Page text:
JottingsVikings interim coach Leslie Frazier was a rookie cornerback with the Bears the last time Chicago played outdoors at Minnesota. It was Oct. 4, 1981, at Met Stadium, and the Vikings won 24-21.

Before Monday, the Vikings played two games on the University of Minnesota campus, both at Memorial Stadium. The only other regular-season game came when the Vikings beat Green Bay 19-7 on Oct. 5, 1969. Joe Kapp was the starting quarterback for the Vikings opposite the Packers' Bart Starr. Dave Osborn scored on a 3-yard run in the second quarter, and Fred Cox kicked four field goals; both Osborn and Cox were honored as members of the 50 Greatest Vikings team, which was revealed Sunday in celebration of the team's 50th season. The Vikings also beat New England 17-10 in a preseason game at Memorial Stadium on Aug. 8, 1971, played for the benefit of a charity. Gary Cuozzo was the starting quarterback for the Vikings in that game.

The Vikings could have two choices in the fifth, sixth and seventh rounds of this year's draft. They already have two fifth-round picks, getting the Giants' pick in the trade that sent quarterback Sage Rogenfels to New York. The extra picks could come at the end of the sixth and seventh rounds for running back Chester Taylor from Chicago and Artis Hicks from Washington since both signed as free agents.

Taylor, whose absence has been felt by the Vikings this season because of his great blocking and pass catching on third down, is on pace for one of his least productive NFL seasons since he was a rookie with Baltimore in 2001. He is averaging 1.9 yards per carry, gaining 252 yards on 105 carries, and he has only 20 catches for 139 yards. In comparison, he had 94 carries for 338 yards and 44 receptions for 389 yards in 2009 with the Vikings; he ran for 1,216 yards with the Vikings in 2006, the year before Adrian Peterson arrived. Taylor signed a four-year contract for $12.5 million with Chicago, a figure the Vikings wouldn't meet.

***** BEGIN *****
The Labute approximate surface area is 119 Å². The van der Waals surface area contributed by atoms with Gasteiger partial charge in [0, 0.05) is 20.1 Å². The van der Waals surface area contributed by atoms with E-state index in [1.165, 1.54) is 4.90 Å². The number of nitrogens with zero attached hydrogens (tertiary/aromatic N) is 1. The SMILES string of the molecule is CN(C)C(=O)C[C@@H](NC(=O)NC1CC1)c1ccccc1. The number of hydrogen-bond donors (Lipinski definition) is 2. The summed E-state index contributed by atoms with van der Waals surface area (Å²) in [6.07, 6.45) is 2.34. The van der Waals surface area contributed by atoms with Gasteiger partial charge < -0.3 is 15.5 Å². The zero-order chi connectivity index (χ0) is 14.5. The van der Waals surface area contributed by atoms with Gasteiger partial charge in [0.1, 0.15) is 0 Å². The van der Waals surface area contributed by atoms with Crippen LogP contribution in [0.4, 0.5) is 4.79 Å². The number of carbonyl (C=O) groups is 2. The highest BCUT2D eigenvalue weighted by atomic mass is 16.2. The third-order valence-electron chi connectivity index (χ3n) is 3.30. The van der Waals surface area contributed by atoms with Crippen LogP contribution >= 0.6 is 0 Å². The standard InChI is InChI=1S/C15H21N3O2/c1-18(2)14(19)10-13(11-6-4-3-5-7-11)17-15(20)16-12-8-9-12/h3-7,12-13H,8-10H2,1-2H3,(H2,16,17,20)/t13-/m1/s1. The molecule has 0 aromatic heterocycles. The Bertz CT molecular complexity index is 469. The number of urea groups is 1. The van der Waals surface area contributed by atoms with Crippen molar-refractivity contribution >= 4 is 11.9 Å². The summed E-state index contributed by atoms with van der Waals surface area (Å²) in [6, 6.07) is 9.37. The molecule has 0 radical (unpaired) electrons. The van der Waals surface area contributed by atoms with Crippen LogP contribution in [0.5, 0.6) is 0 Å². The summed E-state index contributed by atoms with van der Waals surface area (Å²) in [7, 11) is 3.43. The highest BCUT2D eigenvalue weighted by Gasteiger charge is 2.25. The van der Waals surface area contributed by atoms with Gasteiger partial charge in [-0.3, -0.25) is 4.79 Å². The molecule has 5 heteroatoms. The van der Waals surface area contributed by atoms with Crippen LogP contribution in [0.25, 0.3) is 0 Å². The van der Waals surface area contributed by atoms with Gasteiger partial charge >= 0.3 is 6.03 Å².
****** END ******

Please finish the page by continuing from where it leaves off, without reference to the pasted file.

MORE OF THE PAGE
Vikings linebacker and special teams standout Heath Farwell had a reunion with Hall of Fame offensive lineman Ron Yary at the Vikings' 50th anniversary celebration Sunday at the Minneapolis Convention Center.

"I met him back in high school and he was actually doing some photography stuff for my high school football team and I got to know him," Farwell said. "He became pretty good friends with me. When I signed up here, he kind of guided me on things to do and things you don't do. We've remained friends, and he's a guy I respect as a player and as a person."

Bears offensive coordinator and former Rams head coach Mike Martz was a member of Joe Salem's Gophers coaching staff in 1982. Incidentally, Salem has two sons as assistant coaches on teams involved in bowl games. Brad Salem is the running backs coach for Big Ten co-champion Michigan State, which is playing Alabama in the Capital One Bowl. Tim Salem is the special teams coordinator and tight ends coach for Central Florida, coached by former Vikings defensive coordinator George O'Leary. UCF is playing Georgia in the Liberty Bowl.

Sid Hartman can be heard weekdays on WCCO AM-830 at 6:40, 7:40 and 8:40 a.m. •